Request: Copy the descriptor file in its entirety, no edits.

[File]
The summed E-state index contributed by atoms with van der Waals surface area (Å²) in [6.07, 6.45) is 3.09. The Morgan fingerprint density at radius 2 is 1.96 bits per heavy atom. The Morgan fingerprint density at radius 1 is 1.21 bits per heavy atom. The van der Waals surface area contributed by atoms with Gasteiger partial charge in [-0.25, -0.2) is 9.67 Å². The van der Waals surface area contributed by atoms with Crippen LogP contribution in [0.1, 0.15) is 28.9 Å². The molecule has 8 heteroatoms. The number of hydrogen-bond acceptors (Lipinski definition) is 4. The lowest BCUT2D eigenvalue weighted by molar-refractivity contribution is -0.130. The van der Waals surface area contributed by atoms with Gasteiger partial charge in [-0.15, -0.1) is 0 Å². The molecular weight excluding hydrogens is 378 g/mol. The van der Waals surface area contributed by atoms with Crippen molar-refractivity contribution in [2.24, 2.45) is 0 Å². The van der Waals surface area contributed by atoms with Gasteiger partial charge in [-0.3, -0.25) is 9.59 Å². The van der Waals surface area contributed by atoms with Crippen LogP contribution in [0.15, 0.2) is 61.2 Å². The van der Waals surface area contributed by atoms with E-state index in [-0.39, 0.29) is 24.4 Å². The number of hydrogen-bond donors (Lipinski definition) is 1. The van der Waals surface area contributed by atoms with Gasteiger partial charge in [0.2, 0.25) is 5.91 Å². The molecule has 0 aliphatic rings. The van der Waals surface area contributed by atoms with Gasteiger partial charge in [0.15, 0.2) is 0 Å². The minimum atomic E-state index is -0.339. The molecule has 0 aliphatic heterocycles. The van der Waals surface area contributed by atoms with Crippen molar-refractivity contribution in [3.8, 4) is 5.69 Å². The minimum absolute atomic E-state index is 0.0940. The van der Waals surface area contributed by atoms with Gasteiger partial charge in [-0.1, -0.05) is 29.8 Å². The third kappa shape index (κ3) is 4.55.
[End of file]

The summed E-state index contributed by atoms with van der Waals surface area (Å²) in [6.07, 6.45) is 3.09. The Morgan fingerprint density at radius 2 is 1.96 bits per heavy atom. The Morgan fingerprint density at radius 1 is 1.21 bits per heavy atom. The van der Waals surface area contributed by atoms with Gasteiger partial charge in [-0.25, -0.2) is 9.67 Å². The van der Waals surface area contributed by atoms with Crippen LogP contribution in [0.1, 0.15) is 28.9 Å². The molecule has 8 heteroatoms. The number of hydrogen-bond acceptors (Lipinski definition) is 4. The lowest BCUT2D eigenvalue weighted by molar-refractivity contribution is -0.130. The van der Waals surface area contributed by atoms with Gasteiger partial charge in [-0.15, -0.1) is 0 Å². The molecular weight excluding hydrogens is 378 g/mol. The van der Waals surface area contributed by atoms with Crippen molar-refractivity contribution in [2.24, 2.45) is 0 Å². The van der Waals surface area contributed by atoms with Gasteiger partial charge in [-0.3, -0.25) is 9.59 Å². The van der Waals surface area contributed by atoms with Crippen LogP contribution in [0.15, 0.2) is 61.2 Å². The van der Waals surface area contributed by atoms with E-state index in [-0.39, 0.29) is 24.4 Å². The number of hydrogen-bond donors (Lipinski definition) is 1. The van der Waals surface area contributed by atoms with Gasteiger partial charge in [0.2, 0.25) is 5.91 Å². The molecule has 0 aliphatic rings. The van der Waals surface area contributed by atoms with Gasteiger partial charge in [0.15, 0.2) is 0 Å². The minimum atomic E-state index is -0.339. The molecule has 0 aliphatic heterocycles. The van der Waals surface area contributed by atoms with Crippen molar-refractivity contribution in [3.8, 4) is 5.69 Å². The minimum absolute atomic E-state index is 0.0940. The van der Waals surface area contributed by atoms with Gasteiger partial charge in [-0.1, -0.05) is 29.8 Å². The third kappa shape index (κ3) is 4.55.